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American Farm Bureau Supports Blackburn Legislation



American Farm Bureau Federation President Bob Stallman recently sent a letter to Congresswoman Marsha Blackburn supporting the goals of H.R. 4098, the Horse Protection Amendments Act of 2014.  American Farm Bureau applauded the application of objective, science-based inspections to eliminate intentional horse soring.  American Farm Bureau also applauded the single, independent HIO which is to be governed by expert individuals.

Click here to view the letter to Congresswoman Blackburn.  

March 7, 2014

The Honorable Marsha Blackburn
U.S. House of Representatives
217 Cannon House Office Building
Washington, D.C. 20515

Dear Rep. Blackburn:

The American Farm Bureau Federation supports the goals of H.R. 4098, the Horse Protection Amendments Act, legislation you and your colleagues have introduced to enact science-based reforms to eliminate intentional horse soring. While soring occurs in less than 1 percent of horses inspected, it is an unacceptable practice that right-minded horse owners do not condone and one that mars the image of all horse men and women.

Horse soring was banned by the federal Horse Protection Act (HPA) decades ago. However, enforcement of the HPA relative to soring has been challenged by inconsistent inspection standards and the lack of reliable, objective science-based techniques and tools that ensure uniformity among inspectors in attendance at various Tennessee Walking Horse events.

H.R. 4098 would include a clear definition of “objective inspection” centered on science-based methods that have been tested to ensure reliable, reproducible results. In addition, the bill would create a single “Horse Industry Organization” (HIO) governed by expert individuals appointed by the secretary of agriculture. This HIO would establish a formal affiliation with each horse sale, exhibition, show or auction in coordination with the secretary to conduct HPA inspections.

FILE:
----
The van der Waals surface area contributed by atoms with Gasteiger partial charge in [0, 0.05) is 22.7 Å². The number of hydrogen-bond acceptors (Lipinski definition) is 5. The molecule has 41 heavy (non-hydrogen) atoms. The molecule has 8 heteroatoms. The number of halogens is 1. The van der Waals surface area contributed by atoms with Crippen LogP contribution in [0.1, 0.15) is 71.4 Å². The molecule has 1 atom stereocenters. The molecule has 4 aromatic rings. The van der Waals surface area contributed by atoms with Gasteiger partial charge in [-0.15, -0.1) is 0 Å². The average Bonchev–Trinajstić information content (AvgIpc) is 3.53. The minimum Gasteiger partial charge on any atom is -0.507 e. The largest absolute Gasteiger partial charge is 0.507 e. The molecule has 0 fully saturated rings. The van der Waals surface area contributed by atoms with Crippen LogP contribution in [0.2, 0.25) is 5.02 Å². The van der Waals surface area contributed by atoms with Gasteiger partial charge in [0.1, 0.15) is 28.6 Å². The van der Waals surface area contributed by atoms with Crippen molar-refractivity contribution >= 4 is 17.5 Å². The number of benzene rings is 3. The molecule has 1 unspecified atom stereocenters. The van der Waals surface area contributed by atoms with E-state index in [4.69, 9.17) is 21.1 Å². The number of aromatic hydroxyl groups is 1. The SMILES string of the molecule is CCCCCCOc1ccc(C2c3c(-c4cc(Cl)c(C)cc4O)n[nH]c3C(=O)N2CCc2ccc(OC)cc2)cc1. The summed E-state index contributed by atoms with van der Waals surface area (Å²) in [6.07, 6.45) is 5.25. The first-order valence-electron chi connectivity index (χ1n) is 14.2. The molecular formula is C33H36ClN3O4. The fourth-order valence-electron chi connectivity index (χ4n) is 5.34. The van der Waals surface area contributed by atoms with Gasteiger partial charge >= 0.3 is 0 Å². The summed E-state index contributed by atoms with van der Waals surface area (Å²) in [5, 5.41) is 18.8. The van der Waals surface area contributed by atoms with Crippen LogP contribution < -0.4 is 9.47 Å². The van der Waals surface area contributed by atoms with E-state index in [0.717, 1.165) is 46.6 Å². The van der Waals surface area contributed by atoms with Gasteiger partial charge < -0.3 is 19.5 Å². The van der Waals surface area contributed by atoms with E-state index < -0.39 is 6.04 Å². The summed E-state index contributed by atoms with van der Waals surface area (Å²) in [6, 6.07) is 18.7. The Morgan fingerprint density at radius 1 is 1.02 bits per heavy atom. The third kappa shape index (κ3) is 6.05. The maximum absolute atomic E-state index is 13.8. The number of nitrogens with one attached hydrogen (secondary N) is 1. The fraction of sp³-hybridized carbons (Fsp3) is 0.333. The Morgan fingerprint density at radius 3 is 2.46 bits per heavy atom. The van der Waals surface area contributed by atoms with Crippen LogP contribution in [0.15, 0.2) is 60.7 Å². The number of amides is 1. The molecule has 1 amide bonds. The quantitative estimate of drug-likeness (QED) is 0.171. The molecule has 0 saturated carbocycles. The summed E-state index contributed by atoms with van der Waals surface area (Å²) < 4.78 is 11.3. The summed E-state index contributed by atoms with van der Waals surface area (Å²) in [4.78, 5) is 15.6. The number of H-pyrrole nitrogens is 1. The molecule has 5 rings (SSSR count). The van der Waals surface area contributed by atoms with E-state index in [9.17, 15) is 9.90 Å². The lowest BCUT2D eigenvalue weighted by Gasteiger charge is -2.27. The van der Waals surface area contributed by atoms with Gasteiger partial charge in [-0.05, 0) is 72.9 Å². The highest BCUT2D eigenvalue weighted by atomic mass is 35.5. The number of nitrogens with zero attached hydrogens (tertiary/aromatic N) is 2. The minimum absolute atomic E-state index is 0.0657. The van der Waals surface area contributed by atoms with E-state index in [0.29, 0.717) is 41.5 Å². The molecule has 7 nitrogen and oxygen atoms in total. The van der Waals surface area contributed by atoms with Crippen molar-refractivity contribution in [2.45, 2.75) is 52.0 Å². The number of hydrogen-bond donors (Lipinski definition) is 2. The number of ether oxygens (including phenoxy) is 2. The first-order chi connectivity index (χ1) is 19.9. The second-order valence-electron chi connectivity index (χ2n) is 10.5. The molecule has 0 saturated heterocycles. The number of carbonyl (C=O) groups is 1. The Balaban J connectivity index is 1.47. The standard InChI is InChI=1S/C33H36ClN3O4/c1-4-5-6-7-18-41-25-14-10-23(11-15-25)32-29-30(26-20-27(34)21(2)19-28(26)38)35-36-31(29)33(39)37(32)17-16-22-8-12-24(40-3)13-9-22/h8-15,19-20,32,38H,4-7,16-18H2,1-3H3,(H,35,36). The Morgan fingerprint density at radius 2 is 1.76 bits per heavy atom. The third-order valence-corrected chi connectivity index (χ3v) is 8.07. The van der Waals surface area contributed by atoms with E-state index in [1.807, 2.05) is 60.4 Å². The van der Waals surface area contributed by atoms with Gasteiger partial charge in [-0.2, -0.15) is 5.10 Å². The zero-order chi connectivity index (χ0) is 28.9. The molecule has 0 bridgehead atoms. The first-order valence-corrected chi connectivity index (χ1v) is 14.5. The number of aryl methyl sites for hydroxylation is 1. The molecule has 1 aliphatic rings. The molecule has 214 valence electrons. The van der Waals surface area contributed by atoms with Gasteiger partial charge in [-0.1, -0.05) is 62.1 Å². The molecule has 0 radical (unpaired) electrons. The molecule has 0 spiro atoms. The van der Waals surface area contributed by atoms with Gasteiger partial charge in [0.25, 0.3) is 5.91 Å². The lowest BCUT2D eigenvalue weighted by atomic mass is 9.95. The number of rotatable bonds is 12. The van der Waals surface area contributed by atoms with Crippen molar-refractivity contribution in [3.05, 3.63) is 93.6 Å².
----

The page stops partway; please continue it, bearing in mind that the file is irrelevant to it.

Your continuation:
The HIO would be comprised of state agriculture officials and representatives of the Tennessee Walking Horse industry and the Walking Horse Trainers’ Association and subject to federal conflict of interest rules. In turn, the HIO would be directed to establish strict conflict of interest policies for any individual licensed by the HIO to conduct inspections.

Finally, H.R. 4098 takes important steps to addresses concerns Farm Bureau has regarding other proposed horse soring legislation by:

Focusing on objective, science-based inspection methods that can distinguish between legitimate training techniques and devices versus illegal soring methods;
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Establishing a panel appointed by USDA comprised of state officials and industry experts to license and oversee inspectors to meet demand; and
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Reinforcing current activities and oversight roles conducted by USDA.

Thank you for your consideration of our comments.

Sincerely,
Bob Stallman
President

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